The set of climate reporting recommendations that are regarded as the go-to guideline for national regulators, companies and financial institutions alike has become the latest major piece added to an emerging global sustainability disclosure framework.
From next year, companies that align with the Taskforce for Climate-related Financial Disclosures (TCFD) will be monitored by, and required to send their reports to, the International Sustainability Standards Board (ISSB).
In a major step towards the forging of a unified global code on climate reporting, the Financial Stability Board (FSB) – which formed the TCFD in 2015 – called on it to take over the responsibilities of the widely adopted standards setter. The integration was expected after the ISSB issued its first two sets of reporting standards, the IFRS S1 and IFRS S2, which fully incorporate the recommendations of TCFD.
“The TCFD has been a trailblazer in raising the practice and quality of climate-related disclosures, providing much-needed information to investors about climate-related risks and opportunities,” ISSB chair Emmanuel Faber said.
“The ISSB has built from and consolidated the market-leading investor-focused sustainability-reporting initiatives to deliver the ISSB Standards, with the TCFD recommendations at the heart of this. As such, the ISSB welcomes the FSB’s request to transfer the TCFD’s monitoring responsibilities to the ISSB from 2024 and the opportunity to build on TCFD’s legacy. This announcement provides yet further clarification of the so-called ‘alphabet soup’ of ESG initiatives for companies and investors.”
The ISSB was created by the IFRS Foundation in 2021 with the intention of providing a global blueprint for companies to report their climate data. Financial institutions have long sought a single reporting framework to replace the almost 4,000 voluntary codes that dominate the ESG disclosures space. Inconsistencies in reporting standards has fed through in the data, presenting challenges to investors who need comparable metrics to make optimal decisions when constructing portfolios and risk-management policies.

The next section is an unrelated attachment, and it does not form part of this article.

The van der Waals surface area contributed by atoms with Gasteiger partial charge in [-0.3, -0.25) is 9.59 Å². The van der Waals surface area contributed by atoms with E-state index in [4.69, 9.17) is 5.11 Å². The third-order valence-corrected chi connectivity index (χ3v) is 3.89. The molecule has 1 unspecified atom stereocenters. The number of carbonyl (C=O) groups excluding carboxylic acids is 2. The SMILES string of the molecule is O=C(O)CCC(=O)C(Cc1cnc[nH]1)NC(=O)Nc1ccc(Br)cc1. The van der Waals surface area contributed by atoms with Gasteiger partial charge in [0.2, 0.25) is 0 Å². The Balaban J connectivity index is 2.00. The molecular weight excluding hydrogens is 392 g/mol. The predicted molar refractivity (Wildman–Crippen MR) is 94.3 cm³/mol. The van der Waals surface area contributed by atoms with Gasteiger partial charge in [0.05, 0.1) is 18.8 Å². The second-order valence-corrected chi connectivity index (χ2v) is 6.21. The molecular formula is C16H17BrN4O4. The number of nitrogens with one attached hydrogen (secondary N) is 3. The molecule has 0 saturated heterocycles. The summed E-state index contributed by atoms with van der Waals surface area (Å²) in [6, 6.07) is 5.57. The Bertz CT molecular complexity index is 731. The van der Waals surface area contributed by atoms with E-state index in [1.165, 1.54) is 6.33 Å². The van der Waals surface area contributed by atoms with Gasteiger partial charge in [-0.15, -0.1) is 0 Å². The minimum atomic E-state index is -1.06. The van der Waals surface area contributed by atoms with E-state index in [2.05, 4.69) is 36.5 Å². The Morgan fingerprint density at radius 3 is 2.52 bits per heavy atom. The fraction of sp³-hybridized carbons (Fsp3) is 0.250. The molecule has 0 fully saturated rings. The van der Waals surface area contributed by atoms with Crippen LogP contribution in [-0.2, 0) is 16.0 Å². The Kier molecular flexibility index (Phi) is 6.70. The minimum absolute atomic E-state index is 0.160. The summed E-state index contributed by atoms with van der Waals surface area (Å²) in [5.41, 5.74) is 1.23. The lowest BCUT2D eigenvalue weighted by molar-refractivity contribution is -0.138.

It has also been seized upon by anti-ESG voices as a cause of greenwashing.
Since its creation, ISSB has begun absorbing the roles of other standards oganisations, including the Value Reporting Foundation’s Integrated Reporting Framework and industry-based SASB Standards, bringing a degree of convergence to global reporting.
De Facto Code
At the same time, the TCFD has become the de facto international framework for disclosing climate data. The G7 has supported its adoption by member states and regulators in the UK, US, Singapore and Australia are benchmarking their own climate reporting laws against it. Chaired by Michael Bloomberg, TCFD now has almost 4,000 companies explicitly following its recommendations.
At A-Team’s ESG Data and Tech Summit London this year, Slaughter and May head of EU financial regulation Sabine Dittrich said TCFD had become “mainstream”. More recently, 7 Centre chief executive Tanya Seajay hailed the TCFD for being forward-looking.
“You need a forward-looking lens to be able to anticipate risk and be prepared for those and to mitigate it and also to think about the opportunities associated with it,” Seajay told ESG Insight.
The TCFD’s recommendations, which were initially published in June 2017, are based on four core elements – governance of climate risks and opportunities; establishing the risks and opportunities inherent in businesses’ strategies; the processes used to identify, assess, and manage climate-related risks; and, the use of metrics and targets.
The issuance of S1 and S2 marked the “culmination of the work of the TCFD”, the FSB said in a statement. From next year, the board will assume the roles of the TCFD, which include tracking signatory companies’ alignment with its recommendations.
The first disclosures made under S1 and S2 are expected in 2025.
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